Unicef released on Thursday the report “Children, HIV and AIDS: The world in 2030” , which warns that about 360,000 adolescents will die of AIDS or a related disease from 2018 to 2030. Although it highlights that there is remarkable progress In the last ten years among children from 0 to 9 years, clarifies that adolescents have been left behind in prevention efforts.
The number of new infections in population from 0 to 19 years, based on projections and current trends, is estimated at 270,000 by 2030. As for deaths from AIDS or related diseases, will also fall from the current 119,000 to 56,000 in 2030, the year set by the UN to eradicate the disease. But, adding up those accumulated deaths, the data show that almost 80 adolescents will die every day until that year.
Currently, three million children and adolescents are living with HIV in the world. More than half are in southern and eastern Africa. In this report, the organization explained that if there is no progress in research, prevention and treatment will continue to increase the mortality rate of adolescents because of this disease.
It recommends increasing the tests to diagnose children with this virus but who do not know their serological condition in addition to implementing more diagnostic technologies or a community approach to reach adolescents.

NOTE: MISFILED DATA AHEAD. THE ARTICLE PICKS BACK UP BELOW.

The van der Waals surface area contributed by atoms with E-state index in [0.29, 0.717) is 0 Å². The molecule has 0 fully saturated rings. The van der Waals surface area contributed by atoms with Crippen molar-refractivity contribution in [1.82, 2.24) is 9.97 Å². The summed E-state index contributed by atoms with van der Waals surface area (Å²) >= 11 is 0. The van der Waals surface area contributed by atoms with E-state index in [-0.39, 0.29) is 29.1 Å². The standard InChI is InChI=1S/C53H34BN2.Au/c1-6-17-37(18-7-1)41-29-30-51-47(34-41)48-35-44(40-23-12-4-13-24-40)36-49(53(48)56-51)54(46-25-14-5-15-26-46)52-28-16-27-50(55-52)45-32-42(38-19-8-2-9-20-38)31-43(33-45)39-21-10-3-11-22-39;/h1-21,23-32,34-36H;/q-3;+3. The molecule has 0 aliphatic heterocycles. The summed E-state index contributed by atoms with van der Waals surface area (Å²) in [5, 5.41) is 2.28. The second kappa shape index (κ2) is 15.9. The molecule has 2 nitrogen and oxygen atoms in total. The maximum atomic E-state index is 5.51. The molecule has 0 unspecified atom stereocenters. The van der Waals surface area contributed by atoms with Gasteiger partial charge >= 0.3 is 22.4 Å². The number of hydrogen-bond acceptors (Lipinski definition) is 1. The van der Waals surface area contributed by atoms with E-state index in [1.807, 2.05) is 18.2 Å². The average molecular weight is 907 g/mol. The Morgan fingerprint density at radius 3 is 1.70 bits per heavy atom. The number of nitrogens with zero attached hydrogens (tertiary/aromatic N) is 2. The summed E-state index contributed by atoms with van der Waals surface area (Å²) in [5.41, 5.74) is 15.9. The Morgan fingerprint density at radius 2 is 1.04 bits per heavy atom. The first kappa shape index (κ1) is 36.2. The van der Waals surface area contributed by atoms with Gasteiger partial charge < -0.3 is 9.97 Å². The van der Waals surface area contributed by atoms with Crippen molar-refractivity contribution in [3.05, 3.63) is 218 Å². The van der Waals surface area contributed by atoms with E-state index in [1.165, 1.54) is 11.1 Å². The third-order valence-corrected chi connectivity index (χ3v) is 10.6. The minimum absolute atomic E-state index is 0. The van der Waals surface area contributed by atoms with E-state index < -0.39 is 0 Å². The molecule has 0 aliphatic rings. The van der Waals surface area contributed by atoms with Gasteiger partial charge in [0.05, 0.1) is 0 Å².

Last year 430,000 children and adolescents were infected with this virus and 130,000 children and adolescents died from causes related to this virus. To keep cases from increasing, Unicef points out that there are two major flaws in the response of the disease in children: the slow progress in prevention and the failure to face the driver of the epidemic.
Henrietta Fore, executive director of Unicef, explained that “the report makes it clear that the world is wrong when it comes to ending AIDS in children and adolescents by 2030, Programs to treat the virus and prevent its spread between other children are far from what they should be, we can not win the battle against HIV if we do not accelerate progress in preventing transmission to the next generation. ”
Unicef, in the report, points out that 2.0 million new infections could be avoided between 2018 and 2030 if the global targets are met. And, according to the Sustainable Development Goals of the United Nations, by 2030 the number of new infections in children during its first decade of life should be reduced by half, and by 29% among the population of 10 to 19 years.